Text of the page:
Change Domestically Provides Leverage Globally
This afternoon, I have described the devastating global impact of counterfeiting. I have also suggested that this Committee might take action to close legal loopholes in current U.S. counterfeiting laws and strengthen law enforcement. These changes are vital for our anti-counterfeiting efforts here in the United States. But they are also essential to our ability to improve anti-counterfeiting efforts abroad. We need international cooperation, but we will not get it unless we first put our own house in order.
As much as we need mandatory seizure and destruction of counterfeiting equipment here at home, we need it even more overseas. The Office of the U.S. Trade Representative has made clear, however, that it is not prepared to negotiate for mandatory confiscation and destruction abroad when U.S. law does not contain these provisions. Not surprisingly, our trade negotiators are loath to negotiate with other countries an agreement with which the United States could not comply under existing laws. We need to have mandatory seizure and destruction domestically right away so that our trade negotiators have a foundation to press for the minimum necessary enforcement around the world.
Finally, there is little prospect of making more progress in the fight against counterfeiting inside China unless its civil enforcement, currently limited to seizing inventory and imposing fines, is supplemented by more effective criminal enforcement with seizure and destruction of equipment and prison sentences. In some cases criminal enforcement does occur, but all too often counterfeiters continue in operation and view the occasional seizure of product as one more cost in an otherwise lucrative business.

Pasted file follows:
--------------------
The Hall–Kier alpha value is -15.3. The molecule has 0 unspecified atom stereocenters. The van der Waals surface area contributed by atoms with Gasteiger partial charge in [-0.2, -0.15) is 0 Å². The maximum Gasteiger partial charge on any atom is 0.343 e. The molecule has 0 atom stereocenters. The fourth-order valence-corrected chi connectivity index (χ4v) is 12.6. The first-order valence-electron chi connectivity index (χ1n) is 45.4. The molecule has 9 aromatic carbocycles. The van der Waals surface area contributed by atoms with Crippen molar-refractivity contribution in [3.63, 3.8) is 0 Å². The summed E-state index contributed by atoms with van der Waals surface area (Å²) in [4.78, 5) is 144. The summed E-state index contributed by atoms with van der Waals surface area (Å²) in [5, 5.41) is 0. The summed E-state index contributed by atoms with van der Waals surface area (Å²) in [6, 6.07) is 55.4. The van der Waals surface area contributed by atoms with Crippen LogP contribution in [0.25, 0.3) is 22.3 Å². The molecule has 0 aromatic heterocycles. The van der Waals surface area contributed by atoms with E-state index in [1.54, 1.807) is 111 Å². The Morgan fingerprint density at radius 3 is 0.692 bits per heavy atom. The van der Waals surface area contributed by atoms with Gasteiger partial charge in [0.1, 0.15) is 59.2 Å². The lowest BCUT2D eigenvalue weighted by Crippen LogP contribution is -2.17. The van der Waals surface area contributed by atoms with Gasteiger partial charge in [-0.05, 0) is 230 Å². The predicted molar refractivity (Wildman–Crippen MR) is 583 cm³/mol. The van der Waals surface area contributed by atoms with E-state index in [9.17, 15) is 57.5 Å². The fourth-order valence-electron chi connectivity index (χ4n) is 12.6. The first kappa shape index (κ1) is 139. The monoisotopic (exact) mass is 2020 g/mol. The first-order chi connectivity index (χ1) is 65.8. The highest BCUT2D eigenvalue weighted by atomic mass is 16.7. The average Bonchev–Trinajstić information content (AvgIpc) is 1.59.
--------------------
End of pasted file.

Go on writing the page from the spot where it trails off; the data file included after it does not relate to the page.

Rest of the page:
China is the source of the vast majority of counterfeit goods sold in the United States. In addition to combating counterfeiting within its borders, the Chinese government also must stop the export of counterfeit products. The United States should work with the Chinese government to create an effective program to stop the trafficking of counterfeit goods at the point of export.
Now, around the globe, brand owners, industry coalitions, and governments are joining the fight against counterfeiting. This is not a problem we can solve overnight, and it is not a problem we can solve alone. We need global cooperation. To get it, however, we first need to close the loopholes in current federal criminal laws to criminalize trafficking in fake labels and packaging for all goods. We also need to provide our law enforcement agencies with authority to seize the machinery of counterfeiting. And we need to devote the resources to study this problem comprehensively, so that we can arm ourselves with more information about this problem in ways that will allow us more effectively to fight it.
I applaud the commitment and engagement of this Committee, as reflected in these hearings today, to renew governmental efforts to combat counterfeiting. In my testimony, I have described three modest measures that represent a ready starting point for these efforts. As leaders in global commerce, we owe it to shareholders, employees, and consumers here and around the world to protect the integrity of brand names and the quality of the products we sell.
Thank you for your time. I would be happy to answer your questions.